Exactly that opportunity is implicit in the subscription pricing model. When the "entry cost" for owning an Adobe product drops from almost $1000 to perhaps $50 (or just $9.95, for a Touch App), it means a lot of illegal users will suddenly consider becoming legal users.
Another catalyst: Adobe’s total addressable market is set to grow by an incredible 60 million people or more, as the company begins to penetrate the iPad user base with Touch Apps. It’s probably safe to say that a large percentage of the iPad user base has never bought an Adobe product before (certainly not for the iPad!).
This is an enormous opportunity for Adobe to connect with a whole new generation of customers. (Bear in mind, Touch Apps are in the sweet spot for most iPad users, at $9.95.)
Since you probably won’t want to store gigabytes of photos or artwork on your iPad, this also becomes an important springboard for Creative Cloud adoption. In addition to giving people a place to store files (and an easy way to sync them to web-connected devices), Creative Cloud gives users access to thousands of web fonts and an easy way to try other Adobe tools without going through a huge download and installation process. This is potentially a very big win for Adobe.
Another Adobe catalyst that doesn’t get its fair share of coverage has to do with the pain of web development. These days, it’s not enough to develop apps or content for just one device (such as a laptop): You also want your app (or content) to run, and look good, on multiple devices (phone, tablet, etc.). But developing content or apps for multiple targets is an enormous pain, because it typically involves multiple development cycles using multiple tools on multiple devices.
Adobe is taking aim at this problem with powerhouse tools like Dreamweaver, InDesign, and Flash Builder that allow you to do all your development work in one place, and debug the results (using appropriate emulation) in one place, then assemble and deploy your finished product to any target (iOS, Android, Windows, Mac, whatever).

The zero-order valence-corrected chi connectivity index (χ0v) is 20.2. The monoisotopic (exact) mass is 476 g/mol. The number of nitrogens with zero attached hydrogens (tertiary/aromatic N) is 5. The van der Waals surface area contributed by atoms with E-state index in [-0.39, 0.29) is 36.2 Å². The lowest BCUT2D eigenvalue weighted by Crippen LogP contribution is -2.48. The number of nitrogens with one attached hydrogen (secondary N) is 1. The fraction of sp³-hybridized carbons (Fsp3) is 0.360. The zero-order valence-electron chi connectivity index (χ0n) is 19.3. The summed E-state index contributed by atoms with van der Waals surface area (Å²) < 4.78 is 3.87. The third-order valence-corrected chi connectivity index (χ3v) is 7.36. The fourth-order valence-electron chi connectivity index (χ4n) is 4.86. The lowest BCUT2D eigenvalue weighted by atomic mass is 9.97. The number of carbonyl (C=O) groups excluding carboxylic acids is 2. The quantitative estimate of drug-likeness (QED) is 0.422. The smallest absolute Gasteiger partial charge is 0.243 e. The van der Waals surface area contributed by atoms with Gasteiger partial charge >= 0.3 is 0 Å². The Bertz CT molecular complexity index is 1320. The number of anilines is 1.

And by the way, don’t be misled by the name Flash Builder. You can use Flash Builder to output your work in HTML5. It doesn’t just output Flash.
As far as I know, Adobe is the only major software vendor that has succeeded in bringing advanced cross-platform development tools to market.
Think of how many developers are working on apps (and/or content) right now for Apple iOS. Think of how many are targeting Android. Think of Windows. Think of MacOS. Add it all up. That’s the total addressable market for the tools I just mentioned.
I’ll mention just one other catalyst for Adobe, which has to do with its enterprise business. In 2009, Adobe completed its acquisition of Omniture, and a year later it acquired the former Day Software (whose WCM products power the Web sites of McDonalds (MCD), Mercedes, and other Fortune 100 customers).
More recently, the company acquired Efficient Frontier, a leader in multichannel and auction-based digital advertising optimization across search, display, and social media.
Adobe’s Digital Marketing business unit is completing the integration of these platforms to provide a uniquely compelling story for any enterprise that wants to create, manage, deploy, and optimize the consumption of potentially very sophisticated digital content on the Web, in multiple languages, across multiples geos, on multiple devices.
Adobe is just beginning to monetize this breathtakingly comprehensive offering, and I think it’s fair to say the downstream revenues from it will be measured in the multiple billions of dollars and/or Euros, etc. But that’s another article unto itself.
I can think of additional catalysts (I haven’t even touched on Project Primetime, for example), but it should be evident by now that the outlook for Adobe isn’t constrained to how many copies of Photoshop can be sold to how many Mac or PC owners. It’s a far, far bigger story than that.
ADBE stock (P/E: 20) has been trading recently in the low $30s, with a 52-week range of $22.67 to $35.99. The stock is 90% institutionally owned, and the company has a market capitalization of approximately $17 billion.
Disclosure: The author has a long position in this company’s stock.